Hey thanks Oldone, never played one! Is it like a steel guitar ? I'm assuming these are mostly used in country music ? thanks for the pic
Also good for Hawaiian ki ho'alu playing too.
Old 20th July 2004
  #20
Moderator emeritus
 

Quote:
Originally posted by amost
Jerry Douglas would make you smile.
Exactly! Though my usual dobro player is excellent, Jerry's playing is magical. What I want, I think, is the sound of jerry's licks being played on Jerry's dobro by Jerry Douglas. Without any one of those three, I'm probably going to be less than 100% satisfied.
Old 21st July 2004
  #21
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amost's Avatar
 

Quote:
Originally posted by Dave Martin
Exactly! Though my usual dobro player is excellent, Jerry's playing is magical. What I want, I think, is the sound of jerry's licks being played on Jerry's dobro by Jerry Douglas. Without any one of those three, I'm probably going to be less than 100% satisfied.
Know the feeling, not to take anything away from the several great dobro players in town - he's pretty much on another plane all by himself.
Old 21st July 2004
  #22
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Ted Nightshade's Avatar
 

Although he's got to be just about the cleanest most inside dobro guy around- personally I'd rather hear some dirty, trashy dobro that leans on the spooky blues places, but my tastes run to blues and spooky in a big way.

Johnny Winter's tribute to the dobro- "sounds like a garbage can!"
Old 21st July 2004
  #23
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Ted Nightshade's Avatar
 

Although I saw Jerry do a Bill Frisell tune live the other day, and that was kinda spooky! Jerry practically apologized for it and swung into something suitably saccharine for the closer.

The man certainly can play!
Old 21st July 2004
  #24
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amost's Avatar
 

Quote:
Originally posted by Ted Nightshade
Although I saw Jerry do a Bill Frisell tune live the other day, and that was kinda spooky!
"Lookout For Hope" - title cut off of JD's last effort. Really great album IMO.
Old 21st July 2004
  #25
Gear Addict
 
mitgong's Avatar
 

1. Handclaps.
2. yes, cowbell.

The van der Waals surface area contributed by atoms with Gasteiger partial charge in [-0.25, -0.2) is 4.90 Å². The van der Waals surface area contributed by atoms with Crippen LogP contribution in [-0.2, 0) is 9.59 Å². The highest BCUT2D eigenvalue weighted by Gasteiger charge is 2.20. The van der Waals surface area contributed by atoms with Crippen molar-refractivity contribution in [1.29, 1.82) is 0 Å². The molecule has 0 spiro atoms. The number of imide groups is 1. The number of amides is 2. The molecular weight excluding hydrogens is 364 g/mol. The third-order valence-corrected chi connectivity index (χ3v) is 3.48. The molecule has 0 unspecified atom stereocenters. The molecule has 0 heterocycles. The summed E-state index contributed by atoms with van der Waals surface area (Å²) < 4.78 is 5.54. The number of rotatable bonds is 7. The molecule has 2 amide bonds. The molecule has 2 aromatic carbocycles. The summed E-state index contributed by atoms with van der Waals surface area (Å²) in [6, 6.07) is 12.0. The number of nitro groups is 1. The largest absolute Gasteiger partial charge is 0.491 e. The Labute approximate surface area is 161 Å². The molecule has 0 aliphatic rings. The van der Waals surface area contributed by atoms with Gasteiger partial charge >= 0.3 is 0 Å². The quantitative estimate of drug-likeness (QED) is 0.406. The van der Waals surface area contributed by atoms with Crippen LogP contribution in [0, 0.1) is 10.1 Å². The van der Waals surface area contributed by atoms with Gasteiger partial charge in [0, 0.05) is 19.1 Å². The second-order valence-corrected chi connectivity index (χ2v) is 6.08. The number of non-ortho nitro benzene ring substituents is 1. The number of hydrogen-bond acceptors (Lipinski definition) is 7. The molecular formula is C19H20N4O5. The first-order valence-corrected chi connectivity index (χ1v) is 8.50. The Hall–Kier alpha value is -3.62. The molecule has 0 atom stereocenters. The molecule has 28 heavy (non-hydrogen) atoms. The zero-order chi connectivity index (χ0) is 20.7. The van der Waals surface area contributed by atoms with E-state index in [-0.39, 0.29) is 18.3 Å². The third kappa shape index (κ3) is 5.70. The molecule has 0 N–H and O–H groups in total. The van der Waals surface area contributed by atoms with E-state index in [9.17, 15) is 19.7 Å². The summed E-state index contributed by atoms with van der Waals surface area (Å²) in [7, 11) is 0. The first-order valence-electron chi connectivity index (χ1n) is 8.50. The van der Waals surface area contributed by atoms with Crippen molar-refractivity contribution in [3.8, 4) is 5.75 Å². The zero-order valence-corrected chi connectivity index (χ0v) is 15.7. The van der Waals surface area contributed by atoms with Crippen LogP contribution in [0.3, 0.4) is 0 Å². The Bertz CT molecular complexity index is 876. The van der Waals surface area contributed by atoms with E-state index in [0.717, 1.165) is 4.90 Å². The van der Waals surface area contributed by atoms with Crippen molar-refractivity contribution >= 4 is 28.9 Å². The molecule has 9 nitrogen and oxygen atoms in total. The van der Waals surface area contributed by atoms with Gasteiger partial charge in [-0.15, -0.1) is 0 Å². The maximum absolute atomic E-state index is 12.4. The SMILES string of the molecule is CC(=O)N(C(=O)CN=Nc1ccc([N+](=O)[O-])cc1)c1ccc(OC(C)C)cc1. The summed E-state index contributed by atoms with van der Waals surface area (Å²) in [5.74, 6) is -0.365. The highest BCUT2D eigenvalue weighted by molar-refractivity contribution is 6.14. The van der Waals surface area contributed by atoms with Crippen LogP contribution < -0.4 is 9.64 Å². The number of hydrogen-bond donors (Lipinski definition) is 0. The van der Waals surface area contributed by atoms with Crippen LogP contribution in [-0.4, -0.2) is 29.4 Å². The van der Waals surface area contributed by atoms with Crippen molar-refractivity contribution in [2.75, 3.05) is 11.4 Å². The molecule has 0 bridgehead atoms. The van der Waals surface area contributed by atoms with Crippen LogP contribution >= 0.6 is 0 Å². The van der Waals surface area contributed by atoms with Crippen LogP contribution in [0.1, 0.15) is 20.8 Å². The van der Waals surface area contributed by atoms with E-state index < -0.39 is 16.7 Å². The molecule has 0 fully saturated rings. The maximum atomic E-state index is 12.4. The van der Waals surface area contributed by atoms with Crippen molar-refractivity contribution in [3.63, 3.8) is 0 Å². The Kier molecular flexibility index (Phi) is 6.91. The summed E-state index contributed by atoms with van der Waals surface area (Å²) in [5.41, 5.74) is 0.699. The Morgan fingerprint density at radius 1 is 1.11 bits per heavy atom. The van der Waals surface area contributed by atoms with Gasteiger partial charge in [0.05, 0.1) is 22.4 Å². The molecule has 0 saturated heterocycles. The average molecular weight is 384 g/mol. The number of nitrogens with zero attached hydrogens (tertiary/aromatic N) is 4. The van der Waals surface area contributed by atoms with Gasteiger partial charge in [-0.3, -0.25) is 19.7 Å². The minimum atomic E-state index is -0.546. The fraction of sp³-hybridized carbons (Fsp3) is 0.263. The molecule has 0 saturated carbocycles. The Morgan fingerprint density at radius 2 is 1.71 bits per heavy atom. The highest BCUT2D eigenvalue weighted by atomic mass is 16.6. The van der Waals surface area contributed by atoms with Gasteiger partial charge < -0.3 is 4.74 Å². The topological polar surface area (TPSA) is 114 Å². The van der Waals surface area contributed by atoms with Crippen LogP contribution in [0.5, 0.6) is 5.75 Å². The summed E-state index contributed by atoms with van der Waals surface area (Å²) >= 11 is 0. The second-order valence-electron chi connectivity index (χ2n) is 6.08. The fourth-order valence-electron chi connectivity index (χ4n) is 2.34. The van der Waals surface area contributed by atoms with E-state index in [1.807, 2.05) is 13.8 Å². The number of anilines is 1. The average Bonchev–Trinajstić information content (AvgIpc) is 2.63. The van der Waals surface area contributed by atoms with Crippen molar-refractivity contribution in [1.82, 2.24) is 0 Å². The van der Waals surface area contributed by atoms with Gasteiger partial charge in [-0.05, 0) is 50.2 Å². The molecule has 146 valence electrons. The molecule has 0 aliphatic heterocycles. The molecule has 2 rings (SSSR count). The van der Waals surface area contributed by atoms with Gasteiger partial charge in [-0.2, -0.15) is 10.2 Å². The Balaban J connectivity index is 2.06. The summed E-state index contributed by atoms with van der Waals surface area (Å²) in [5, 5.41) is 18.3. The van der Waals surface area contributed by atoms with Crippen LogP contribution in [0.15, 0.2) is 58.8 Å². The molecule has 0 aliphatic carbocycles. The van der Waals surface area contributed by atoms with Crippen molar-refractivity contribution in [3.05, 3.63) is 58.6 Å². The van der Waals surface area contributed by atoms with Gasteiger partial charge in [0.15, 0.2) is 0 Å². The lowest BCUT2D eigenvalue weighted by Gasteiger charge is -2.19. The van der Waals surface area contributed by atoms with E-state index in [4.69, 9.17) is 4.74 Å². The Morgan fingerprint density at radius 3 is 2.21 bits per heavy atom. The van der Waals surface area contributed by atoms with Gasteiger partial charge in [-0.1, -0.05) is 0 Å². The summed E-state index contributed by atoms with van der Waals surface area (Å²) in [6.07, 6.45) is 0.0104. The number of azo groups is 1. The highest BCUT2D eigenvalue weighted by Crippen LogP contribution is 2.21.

3. Horn sections
4. Bowed Psaltery. No, really.
Old 21st July 2004
  #26
Jai guru deva om
 
warhead's Avatar
 

Space.

What I mean is I still have a bit of a tough time judging how much space should be recorded (close mic'ing, distance mic'ing). During mixdown sometimes it's just very tight with not much room sound which can be good and bad.

Of course you can make up for most of it with a good reverb.

War
Old 21st July 2004
  #27
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loudist's Avatar
 

Solo acoustic guitar and vocal... very hard to get right.
The cross bleed is a killer. It makes compression quite difficult.
Old 21st July 2004
  #28
Gear Maniac
 
Dan-O's Avatar
 

Tamborine

I'm never satisfied with it. It always seems to lack just what I think the track is calling for it to do.

I have come to a comprimise with using two semi-wedged inside each other (one is round wood and the other half-moon double rowed) and at a distance with a touch'o'comp. 1176 or distressor usually.

Not to mention how difficult they are to play musically. One of THE most inpressive things to me about "standing in the shadows of motown" was how amazing he handled the tamborine. Effortless. It floored me.
Old 21st July 2004
  #29
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Ted Nightshade's Avatar
 

Yeah, tambourine is really, really hard to record!
Old 21st July 2004
  #30
Gear Guru
 
Drumsound's Avatar
I think bass kicks my ass the hardest. I rarely find the magic tone. There's always a couple notes that just stick out...